Originally posted on www.tvdads.com
- reposted on Mission Hill Online
TV Dads - Wallace Langham
My Slacker Brother's Keeper
By Jim O'Kane
Hollywood is, in many ways, the quiet eye in the swirling
entertainment hurricane of Los Angeles. Although most of the world thinks of
Hollywood as the capital of motion picture and television production, it's
really the outlying suburbs of Santa Monica, Glendale, Burbank and Culver City
where the grunt-work of making movie magic happens.
It's a hurry-up-and-wait state of existence, too. Programs are okayed, a
pilot is rushed out, focus groups tear it apart, and a new series gets revamped.
The folks who have to do this on a daily basis can find themselves out of a job,
or working overtime to get the show to the tube on time. So, scheduling events
can be a difficult task.
These were the conditions that brought about my interview with Wallace
Langham, the voice of Single Dad/Brother Andy French of The WB's animated series
Mission Hill. For the past weeks, I'd been working with Keith, the show's
publicist, on getting a quick one-on-one with Mr. Langham. It seemed like a good
chance of getting this together as I left for L.A., but I still had no firm date
or location for the meeting.
When I touched base with Keith, I had just checked into a motel in Hollywood
- a place that seemed to be centered between all the interviews I had arranged
before I got to L.A. Keith was working on a few other interviews for me, and
wasn't sure about getting Wallace in for a face-to-face chat. We talked a while
and then he said he'd check with Wallace about a good time.
The phone rang - it was Keith.
"Wallace is kinda busy - could he do a phone interview with you?"
I thought a moment: (a) I could say no and lose the interview or (b) give
into less-than-clear audio on a phone recorder. I chose (b).
"Um, okay," I said, "when would he want to do this?"
"Now," said Keith.
I was thinking "Thursday" would have been a good answer, but
"Now" was almost as panic-inducing as a flat-out "No." I
didn't have a phone pickup, I didn't have my questions in front of me, I didn't
have the page layout figured out without pictures...
I begged. "Could he call in 15 minutes? I have to set up the audio."
Ha. I had to figure out if I could jam the mike into the receiver and talk into
the bottom part of the phone and still be understood. Oh, and read my notes and
make sure the minidisc recorder was working. So nine hundred seconds would be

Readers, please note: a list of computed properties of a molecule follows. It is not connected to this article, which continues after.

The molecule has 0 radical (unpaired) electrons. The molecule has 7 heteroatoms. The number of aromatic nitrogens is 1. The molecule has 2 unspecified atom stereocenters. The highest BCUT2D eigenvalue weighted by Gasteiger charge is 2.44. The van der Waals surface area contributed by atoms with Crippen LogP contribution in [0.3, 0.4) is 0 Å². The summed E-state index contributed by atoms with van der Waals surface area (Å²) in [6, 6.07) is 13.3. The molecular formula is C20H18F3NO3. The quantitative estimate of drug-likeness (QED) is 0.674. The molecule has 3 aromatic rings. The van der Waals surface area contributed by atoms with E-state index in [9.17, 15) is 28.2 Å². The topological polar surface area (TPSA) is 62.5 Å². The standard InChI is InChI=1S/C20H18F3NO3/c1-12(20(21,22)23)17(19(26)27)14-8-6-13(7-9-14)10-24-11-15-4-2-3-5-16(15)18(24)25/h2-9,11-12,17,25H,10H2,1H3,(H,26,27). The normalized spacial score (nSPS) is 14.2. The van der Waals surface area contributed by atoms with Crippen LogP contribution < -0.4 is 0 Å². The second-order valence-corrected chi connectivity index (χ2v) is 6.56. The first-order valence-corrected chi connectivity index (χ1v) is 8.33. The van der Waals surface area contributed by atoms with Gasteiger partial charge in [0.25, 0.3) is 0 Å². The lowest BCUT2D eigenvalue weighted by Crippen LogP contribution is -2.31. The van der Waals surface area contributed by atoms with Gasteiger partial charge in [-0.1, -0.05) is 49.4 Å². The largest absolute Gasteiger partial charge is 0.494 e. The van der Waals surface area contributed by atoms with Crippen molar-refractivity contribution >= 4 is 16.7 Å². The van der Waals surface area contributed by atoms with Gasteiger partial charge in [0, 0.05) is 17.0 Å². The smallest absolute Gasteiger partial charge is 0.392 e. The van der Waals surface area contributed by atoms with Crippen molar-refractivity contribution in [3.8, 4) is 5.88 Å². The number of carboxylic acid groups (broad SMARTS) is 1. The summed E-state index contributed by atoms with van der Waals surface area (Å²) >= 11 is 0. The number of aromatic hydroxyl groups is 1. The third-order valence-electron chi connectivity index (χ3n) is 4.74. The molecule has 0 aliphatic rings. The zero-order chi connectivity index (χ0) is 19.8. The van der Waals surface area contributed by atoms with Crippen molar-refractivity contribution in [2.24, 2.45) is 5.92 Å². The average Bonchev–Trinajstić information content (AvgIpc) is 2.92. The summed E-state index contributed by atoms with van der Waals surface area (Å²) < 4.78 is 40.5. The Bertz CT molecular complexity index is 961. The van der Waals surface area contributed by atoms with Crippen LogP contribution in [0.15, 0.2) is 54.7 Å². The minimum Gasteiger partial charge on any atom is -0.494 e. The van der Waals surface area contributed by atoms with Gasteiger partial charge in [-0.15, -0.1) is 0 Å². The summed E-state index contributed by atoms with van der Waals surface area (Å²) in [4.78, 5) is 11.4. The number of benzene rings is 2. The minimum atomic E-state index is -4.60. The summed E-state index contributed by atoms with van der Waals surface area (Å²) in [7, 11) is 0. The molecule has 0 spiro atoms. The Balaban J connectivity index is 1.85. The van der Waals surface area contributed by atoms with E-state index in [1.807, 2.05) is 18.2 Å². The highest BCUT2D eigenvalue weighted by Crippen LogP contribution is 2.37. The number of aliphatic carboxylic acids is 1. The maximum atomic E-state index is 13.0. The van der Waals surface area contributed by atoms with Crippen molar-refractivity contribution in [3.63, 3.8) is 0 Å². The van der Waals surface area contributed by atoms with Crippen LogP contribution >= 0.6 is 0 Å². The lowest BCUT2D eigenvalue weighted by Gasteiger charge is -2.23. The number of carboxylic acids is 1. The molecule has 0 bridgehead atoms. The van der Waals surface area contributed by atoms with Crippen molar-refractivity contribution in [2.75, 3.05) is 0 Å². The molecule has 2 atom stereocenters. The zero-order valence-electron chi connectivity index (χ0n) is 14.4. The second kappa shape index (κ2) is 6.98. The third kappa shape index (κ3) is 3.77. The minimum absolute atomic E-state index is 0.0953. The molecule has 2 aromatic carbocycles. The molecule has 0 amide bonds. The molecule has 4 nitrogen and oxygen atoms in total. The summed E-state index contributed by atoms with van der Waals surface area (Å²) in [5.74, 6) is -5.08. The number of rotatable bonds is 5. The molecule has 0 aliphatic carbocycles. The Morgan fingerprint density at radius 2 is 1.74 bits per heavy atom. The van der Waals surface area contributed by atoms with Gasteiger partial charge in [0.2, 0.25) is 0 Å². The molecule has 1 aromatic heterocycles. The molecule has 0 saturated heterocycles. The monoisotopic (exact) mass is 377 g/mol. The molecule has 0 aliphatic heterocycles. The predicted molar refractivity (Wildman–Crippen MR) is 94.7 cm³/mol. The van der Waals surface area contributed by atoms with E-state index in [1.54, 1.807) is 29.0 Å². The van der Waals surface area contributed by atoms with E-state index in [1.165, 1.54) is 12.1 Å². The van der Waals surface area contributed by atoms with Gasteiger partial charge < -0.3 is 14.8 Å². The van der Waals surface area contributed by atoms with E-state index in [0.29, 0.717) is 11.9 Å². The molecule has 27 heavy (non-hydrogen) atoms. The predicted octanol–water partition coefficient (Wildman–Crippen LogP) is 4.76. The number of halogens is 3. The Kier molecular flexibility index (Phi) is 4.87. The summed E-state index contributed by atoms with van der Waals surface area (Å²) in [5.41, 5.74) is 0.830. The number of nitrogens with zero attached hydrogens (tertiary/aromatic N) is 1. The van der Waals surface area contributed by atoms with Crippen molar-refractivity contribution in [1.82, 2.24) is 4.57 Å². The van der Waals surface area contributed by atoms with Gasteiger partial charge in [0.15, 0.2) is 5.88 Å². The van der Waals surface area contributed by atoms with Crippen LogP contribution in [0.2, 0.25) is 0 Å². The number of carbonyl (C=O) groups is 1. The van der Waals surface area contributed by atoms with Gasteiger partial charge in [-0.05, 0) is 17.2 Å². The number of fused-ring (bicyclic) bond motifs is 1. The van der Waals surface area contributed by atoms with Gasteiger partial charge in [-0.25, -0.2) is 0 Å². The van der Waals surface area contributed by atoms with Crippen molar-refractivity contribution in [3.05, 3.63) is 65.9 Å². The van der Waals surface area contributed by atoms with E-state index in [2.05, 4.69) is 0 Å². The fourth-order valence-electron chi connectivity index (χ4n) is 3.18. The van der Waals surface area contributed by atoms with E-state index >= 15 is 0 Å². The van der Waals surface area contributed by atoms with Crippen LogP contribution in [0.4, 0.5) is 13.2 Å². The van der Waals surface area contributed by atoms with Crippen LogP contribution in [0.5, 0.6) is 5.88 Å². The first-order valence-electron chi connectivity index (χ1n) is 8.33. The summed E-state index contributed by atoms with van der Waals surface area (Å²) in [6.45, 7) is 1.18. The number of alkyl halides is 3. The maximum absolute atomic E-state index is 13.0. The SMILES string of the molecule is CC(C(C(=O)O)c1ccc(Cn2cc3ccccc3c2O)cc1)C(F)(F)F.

plenty of time. [ring irony bell here]
Keith says sure, fine, fifteen minutes.
Maniac Mode: I'm plugging things in and stretching phone lines around the
teeny motel room. Someone in the room below me starts up what sounds like a
chipper/shredder filled with railroad ties. I've got a stack of mismatched faxes
about every show except Mr. Langham's, and I notice the phone is ringing.
That was no fifteen minutes, was it?
The Interview Begins
- Wallace, can you hear me okay? --
W - Yeah, I can hear you fine.
J - Well, I'm just going to--
W - I just have to let you know I haven't - I'm just in a bit of a time
J - Okay, I'm sorry - I'm just - just a couple of quick questions then.
Um, most of the questions are about, well actually they're all about your new
show, but let me get to it real quick then. Um, have you done any voices for TV
W - Sure I've done some -- guest spots for shows on Disney.
J - But this is your first actual series - series cartoon one?
W - Yeah, yeah I did a character on "Pepper Anne" and then, um,
gosh I think something for uh, the "Buzz Lightyear" series.
J - Okay -
W - Yeah, this is my first series, though.
J - Okay, now in acting in a cartoon versus working like in your work in Larry
Sanders and things like that -
W - Right -
J - Is it more difficult? Is it easier? I mean, what -
W - It's a little bit more difficult for me because uh, Andy French is a
pretty straightforward character, but still has to have, uh, the cartoon element
of - of - of - what's the word? - of heightening the performance - so that it
comes through in a bigger-than-life kind of way.
J - Right you're still emoting, but you've got that paint going on.